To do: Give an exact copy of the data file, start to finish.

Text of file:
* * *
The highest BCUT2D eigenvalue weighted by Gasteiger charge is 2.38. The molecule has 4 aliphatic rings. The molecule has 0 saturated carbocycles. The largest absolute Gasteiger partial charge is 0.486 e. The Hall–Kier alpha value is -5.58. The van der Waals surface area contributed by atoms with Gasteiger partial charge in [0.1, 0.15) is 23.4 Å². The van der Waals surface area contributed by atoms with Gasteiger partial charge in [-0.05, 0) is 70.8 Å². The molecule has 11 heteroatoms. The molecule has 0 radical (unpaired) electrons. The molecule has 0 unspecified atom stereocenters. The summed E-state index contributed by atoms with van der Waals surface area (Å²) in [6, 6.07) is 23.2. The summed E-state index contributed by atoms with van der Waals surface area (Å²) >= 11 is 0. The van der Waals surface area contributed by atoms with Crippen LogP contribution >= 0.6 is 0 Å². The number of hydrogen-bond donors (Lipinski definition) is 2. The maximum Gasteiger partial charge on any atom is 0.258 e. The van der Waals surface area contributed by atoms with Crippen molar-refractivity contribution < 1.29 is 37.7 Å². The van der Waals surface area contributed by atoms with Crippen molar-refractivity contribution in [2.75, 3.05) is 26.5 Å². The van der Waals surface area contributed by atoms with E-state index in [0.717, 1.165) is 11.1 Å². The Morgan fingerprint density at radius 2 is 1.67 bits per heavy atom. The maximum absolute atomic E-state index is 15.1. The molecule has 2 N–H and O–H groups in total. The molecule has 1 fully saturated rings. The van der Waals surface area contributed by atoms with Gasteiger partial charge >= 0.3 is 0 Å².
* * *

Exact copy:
The highest BCUT2D eigenvalue weighted by Gasteiger charge is 2.38. The molecule has 4 aliphatic rings. The molecule has 0 saturated carbocycles. The largest absolute Gasteiger partial charge is 0.486 e. The Hall–Kier alpha value is -5.58. The van der Waals surface area contributed by atoms with Gasteiger partial charge in [0.1, 0.15) is 23.4 Å². The van der Waals surface area contributed by atoms with Gasteiger partial charge in [-0.05, 0) is 70.8 Å². The molecule has 11 heteroatoms. The molecule has 0 radical (unpaired) electrons. The molecule has 0 unspecified atom stereocenters. The summed E-state index contributed by atoms with van der Waals surface area (Å²) in [6, 6.07) is 23.2. The summed E-state index contributed by atoms with van der Waals surface area (Å²) >= 11 is 0. The van der Waals surface area contributed by atoms with Crippen LogP contribution >= 0.6 is 0 Å². The number of hydrogen-bond donors (Lipinski definition) is 2. The maximum Gasteiger partial charge on any atom is 0.258 e. The van der Waals surface area contributed by atoms with Crippen molar-refractivity contribution < 1.29 is 37.7 Å². The van der Waals surface area contributed by atoms with Crippen molar-refractivity contribution in [2.75, 3.05) is 26.5 Å². The van der Waals surface area contributed by atoms with E-state index in [0.717, 1.165) is 11.1 Å². The Morgan fingerprint density at radius 2 is 1.67 bits per heavy atom. The maximum absolute atomic E-state index is 15.1. The molecule has 2 N–H and O–H groups in total. The molecule has 1 fully saturated rings. The van der Waals surface area contributed by atoms with Gasteiger partial charge >= 0.3 is 0 Å².